The pandemic is leaving behind a legacy of rising poverty and widening inequality. This provides structural reforms a fertile ground to support economic productivity and ensure that the development narrative retains its much-needed inclusivity. Thanks to the RBI's far-sighted policies, inflation is expected to subside in 2022. However, there continue to remain risks to its long-term outlook. A credible fiscal consolidation process can help India get better sovereign ratings, and thus, improve its prospects as a global investment destination. Additionally, increasing fiscal space and fair and efficient domestic resource mobilization will be needed to support investments required for inclusive growth.
The government’s recent pitch for Gati Shakti is encouraging. It focused on providing clarity and consistency to private players in order to catalyse investment and reduce policy risks. The important fact is that the focus of any economic policy should not be the government or any political priority, but rather, the creation of productive forward and backward linkages between domestic and external markets. The regulatory authorities should play a supportive role here, and ensure that the enhancement of transparency and efficiency form the core of all their pronouncements.
To jumpstart the process of the post-Covid economic revival, some key sectors need special attention. For example, no policy push will enthuse investors (especially those overseas) unless electricity supply is assured, affordable and available around the clock and throughout the country. This is easier said than done considering that our power sector continues to remain relatively unreformed and requires continual state bailouts. The state's rocky interface with the private sector is another hurdle to overcome if structural reforms are to take deep-root in India. However, there has been progress in these areas. The recent privatization of Air India, alongside the National Monetization Pipeline, and now Gati Shakti do inspire confidence that the government is on the right track.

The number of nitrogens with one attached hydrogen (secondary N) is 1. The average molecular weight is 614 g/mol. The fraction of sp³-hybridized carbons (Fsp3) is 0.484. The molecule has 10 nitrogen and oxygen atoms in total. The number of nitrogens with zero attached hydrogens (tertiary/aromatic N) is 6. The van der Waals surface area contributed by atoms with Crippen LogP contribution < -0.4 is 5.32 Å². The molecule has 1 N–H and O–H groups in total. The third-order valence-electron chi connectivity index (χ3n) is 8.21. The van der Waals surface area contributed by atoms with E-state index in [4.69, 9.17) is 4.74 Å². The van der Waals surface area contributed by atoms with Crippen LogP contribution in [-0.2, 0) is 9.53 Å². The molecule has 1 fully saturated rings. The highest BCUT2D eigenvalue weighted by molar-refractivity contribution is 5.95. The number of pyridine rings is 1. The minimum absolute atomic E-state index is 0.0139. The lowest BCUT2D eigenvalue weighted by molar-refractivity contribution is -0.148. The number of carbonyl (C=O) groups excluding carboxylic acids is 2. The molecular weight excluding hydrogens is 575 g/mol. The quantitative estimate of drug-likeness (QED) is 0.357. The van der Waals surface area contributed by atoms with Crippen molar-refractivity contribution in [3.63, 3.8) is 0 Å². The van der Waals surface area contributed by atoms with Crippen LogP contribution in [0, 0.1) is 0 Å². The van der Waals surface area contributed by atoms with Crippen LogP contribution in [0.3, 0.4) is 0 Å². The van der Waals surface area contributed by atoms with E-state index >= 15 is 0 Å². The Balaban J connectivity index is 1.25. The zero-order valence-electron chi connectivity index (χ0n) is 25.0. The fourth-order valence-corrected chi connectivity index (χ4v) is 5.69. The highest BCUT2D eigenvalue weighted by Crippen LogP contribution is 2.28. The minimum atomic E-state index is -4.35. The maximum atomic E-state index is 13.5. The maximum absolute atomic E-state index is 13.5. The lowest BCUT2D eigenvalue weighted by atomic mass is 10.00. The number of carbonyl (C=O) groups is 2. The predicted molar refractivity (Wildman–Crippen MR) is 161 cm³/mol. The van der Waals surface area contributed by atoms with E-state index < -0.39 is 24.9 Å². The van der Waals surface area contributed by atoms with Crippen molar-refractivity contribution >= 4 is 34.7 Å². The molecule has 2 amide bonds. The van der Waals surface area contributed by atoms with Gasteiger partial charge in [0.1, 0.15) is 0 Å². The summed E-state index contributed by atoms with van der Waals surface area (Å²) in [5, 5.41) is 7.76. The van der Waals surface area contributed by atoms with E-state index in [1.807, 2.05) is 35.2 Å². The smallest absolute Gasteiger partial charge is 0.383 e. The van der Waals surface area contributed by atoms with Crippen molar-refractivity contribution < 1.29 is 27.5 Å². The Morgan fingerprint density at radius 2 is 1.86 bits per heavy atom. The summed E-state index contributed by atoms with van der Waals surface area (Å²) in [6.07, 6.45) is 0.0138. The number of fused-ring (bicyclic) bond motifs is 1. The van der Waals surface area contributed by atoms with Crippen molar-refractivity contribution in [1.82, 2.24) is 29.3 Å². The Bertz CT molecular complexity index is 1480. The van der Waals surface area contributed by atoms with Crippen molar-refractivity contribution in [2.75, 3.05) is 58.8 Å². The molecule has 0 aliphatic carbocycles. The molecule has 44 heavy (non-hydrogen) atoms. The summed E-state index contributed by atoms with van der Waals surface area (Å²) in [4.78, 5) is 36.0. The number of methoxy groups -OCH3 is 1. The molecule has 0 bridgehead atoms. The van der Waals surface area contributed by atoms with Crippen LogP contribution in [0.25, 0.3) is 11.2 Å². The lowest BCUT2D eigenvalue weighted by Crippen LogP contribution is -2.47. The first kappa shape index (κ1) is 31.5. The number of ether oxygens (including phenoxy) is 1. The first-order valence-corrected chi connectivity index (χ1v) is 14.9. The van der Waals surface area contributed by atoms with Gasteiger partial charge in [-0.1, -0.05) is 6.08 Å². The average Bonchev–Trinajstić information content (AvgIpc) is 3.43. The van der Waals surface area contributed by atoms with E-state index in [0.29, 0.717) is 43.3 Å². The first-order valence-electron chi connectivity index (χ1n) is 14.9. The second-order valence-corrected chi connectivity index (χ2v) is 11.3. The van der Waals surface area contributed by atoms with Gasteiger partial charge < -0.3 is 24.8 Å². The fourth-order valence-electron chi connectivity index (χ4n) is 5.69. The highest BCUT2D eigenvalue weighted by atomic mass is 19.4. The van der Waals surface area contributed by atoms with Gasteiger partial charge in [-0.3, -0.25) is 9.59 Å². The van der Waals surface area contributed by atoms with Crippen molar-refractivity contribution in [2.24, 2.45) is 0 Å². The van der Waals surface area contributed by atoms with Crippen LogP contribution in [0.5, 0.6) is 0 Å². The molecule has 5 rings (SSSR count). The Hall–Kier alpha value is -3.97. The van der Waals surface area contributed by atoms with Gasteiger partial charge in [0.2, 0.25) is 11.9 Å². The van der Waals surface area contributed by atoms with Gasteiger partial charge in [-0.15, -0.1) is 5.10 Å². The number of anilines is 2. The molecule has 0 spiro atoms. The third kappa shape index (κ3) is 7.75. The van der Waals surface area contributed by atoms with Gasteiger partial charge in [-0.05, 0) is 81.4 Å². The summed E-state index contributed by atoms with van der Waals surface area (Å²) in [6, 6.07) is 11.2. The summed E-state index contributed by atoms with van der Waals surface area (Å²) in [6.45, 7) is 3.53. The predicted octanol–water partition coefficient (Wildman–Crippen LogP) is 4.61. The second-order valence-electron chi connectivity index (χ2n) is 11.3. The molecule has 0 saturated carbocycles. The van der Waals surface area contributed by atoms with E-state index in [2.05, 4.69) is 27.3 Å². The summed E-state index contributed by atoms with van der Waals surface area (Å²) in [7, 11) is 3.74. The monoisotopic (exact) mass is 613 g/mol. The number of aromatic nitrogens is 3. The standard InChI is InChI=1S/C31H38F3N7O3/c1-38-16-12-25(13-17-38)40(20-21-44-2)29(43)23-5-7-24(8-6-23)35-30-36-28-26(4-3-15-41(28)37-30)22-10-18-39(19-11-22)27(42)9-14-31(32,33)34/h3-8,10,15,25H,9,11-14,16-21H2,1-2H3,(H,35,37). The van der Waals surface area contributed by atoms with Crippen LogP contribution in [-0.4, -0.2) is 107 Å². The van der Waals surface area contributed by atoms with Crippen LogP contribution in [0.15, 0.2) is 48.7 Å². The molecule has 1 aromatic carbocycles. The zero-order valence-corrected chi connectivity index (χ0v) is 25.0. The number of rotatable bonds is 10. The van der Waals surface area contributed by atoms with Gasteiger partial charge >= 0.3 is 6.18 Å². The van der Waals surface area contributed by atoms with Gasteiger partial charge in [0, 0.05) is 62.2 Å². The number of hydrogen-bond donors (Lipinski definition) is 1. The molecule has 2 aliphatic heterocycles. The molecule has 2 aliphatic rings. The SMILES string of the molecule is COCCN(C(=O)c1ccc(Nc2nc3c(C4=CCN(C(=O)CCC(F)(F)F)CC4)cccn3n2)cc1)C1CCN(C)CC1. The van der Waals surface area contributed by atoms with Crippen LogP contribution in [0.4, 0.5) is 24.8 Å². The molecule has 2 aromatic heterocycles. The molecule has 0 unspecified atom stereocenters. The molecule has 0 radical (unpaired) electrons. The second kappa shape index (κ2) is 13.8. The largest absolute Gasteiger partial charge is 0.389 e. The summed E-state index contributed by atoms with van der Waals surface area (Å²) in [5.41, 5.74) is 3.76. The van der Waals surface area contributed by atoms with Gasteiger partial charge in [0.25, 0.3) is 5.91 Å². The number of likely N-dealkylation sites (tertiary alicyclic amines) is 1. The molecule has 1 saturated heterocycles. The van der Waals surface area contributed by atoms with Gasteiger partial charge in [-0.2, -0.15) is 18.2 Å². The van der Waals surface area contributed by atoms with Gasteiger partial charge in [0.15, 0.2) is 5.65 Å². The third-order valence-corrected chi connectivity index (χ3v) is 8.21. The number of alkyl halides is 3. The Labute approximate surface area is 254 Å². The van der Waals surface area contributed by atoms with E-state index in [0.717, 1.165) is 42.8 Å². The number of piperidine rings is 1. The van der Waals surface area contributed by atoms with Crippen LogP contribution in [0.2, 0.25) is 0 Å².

Covid has deepened the digital education divide in India, and, unless it is immediately addressed, extended school closures will result in a loss of human capital and diminished socioeconomic opportunities. While the government is doing its bit to bridge the gap, as supported by the recently drafted New Education Policy, e-learning platforms cannot replicate the various dialects, varied contexts, and different lived experiences that are brought together by physical classrooms. If e-learning is indeed the new normal, government policy must go further in addressing the feasibility of digitalization in ensuring the equity and quality of education imparted across the country. Failure to do so would lead to uneven development and hinder the revival process. After all, education remains the most effective way to equip the marginalized with tools to access economic opportunities and overcome ingrained social prejudices keeping them mired in poverty and ignorance.
India has historically displayed the ability to face up to a difficult economic situation and take concrete steps to resolve it. We need to show the world that this time also it is no different. The deft handling of delicate scenarios and a willingness to face facts are the hallmarks of our policymakers. We trust that on this occasion also they will undertake the structural reforms necessary to pull us out of this morass.